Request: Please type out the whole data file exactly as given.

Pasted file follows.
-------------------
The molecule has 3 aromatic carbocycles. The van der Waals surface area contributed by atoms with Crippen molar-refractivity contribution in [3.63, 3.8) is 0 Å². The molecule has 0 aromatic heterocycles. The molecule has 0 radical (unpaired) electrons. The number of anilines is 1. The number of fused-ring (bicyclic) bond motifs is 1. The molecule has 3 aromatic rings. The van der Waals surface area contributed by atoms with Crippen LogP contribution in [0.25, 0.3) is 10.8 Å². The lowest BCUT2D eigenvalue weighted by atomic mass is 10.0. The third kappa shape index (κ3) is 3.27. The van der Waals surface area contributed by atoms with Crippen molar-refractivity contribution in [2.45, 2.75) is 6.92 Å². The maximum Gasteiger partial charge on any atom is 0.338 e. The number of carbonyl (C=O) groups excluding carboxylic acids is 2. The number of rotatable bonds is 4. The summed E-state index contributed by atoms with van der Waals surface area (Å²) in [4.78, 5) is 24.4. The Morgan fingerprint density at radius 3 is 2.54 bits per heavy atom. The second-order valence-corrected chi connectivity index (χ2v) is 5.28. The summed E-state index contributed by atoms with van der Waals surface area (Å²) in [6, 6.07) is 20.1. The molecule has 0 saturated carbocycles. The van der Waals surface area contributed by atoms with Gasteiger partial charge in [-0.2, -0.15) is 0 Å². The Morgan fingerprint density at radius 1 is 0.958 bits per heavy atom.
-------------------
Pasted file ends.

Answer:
The molecule has 3 aromatic carbocycles. The van der Waals surface area contributed by atoms with Crippen molar-refractivity contribution in [3.63, 3.8) is 0 Å². The molecule has 0 aromatic heterocycles. The molecule has 0 radical (unpaired) electrons. The number of anilines is 1. The number of fused-ring (bicyclic) bond motifs is 1. The molecule has 3 aromatic rings. The van der Waals surface area contributed by atoms with Crippen LogP contribution in [0.25, 0.3) is 10.8 Å². The lowest BCUT2D eigenvalue weighted by atomic mass is 10.0. The third kappa shape index (κ3) is 3.27. The van der Waals surface area contributed by atoms with Crippen molar-refractivity contribution in [2.45, 2.75) is 6.92 Å². The maximum Gasteiger partial charge on any atom is 0.338 e. The number of carbonyl (C=O) groups excluding carboxylic acids is 2. The number of rotatable bonds is 4. The summed E-state index contributed by atoms with van der Waals surface area (Å²) in [4.78, 5) is 24.4. The Morgan fingerprint density at radius 3 is 2.54 bits per heavy atom. The second-order valence-corrected chi connectivity index (χ2v) is 5.28. The summed E-state index contributed by atoms with van der Waals surface area (Å²) in [6, 6.07) is 20.1. The molecule has 0 saturated carbocycles. The van der Waals surface area contributed by atoms with Gasteiger partial charge in [-0.2, -0.15) is 0 Å². The Morgan fingerprint density at radius 1 is 0.958 bits per heavy atom.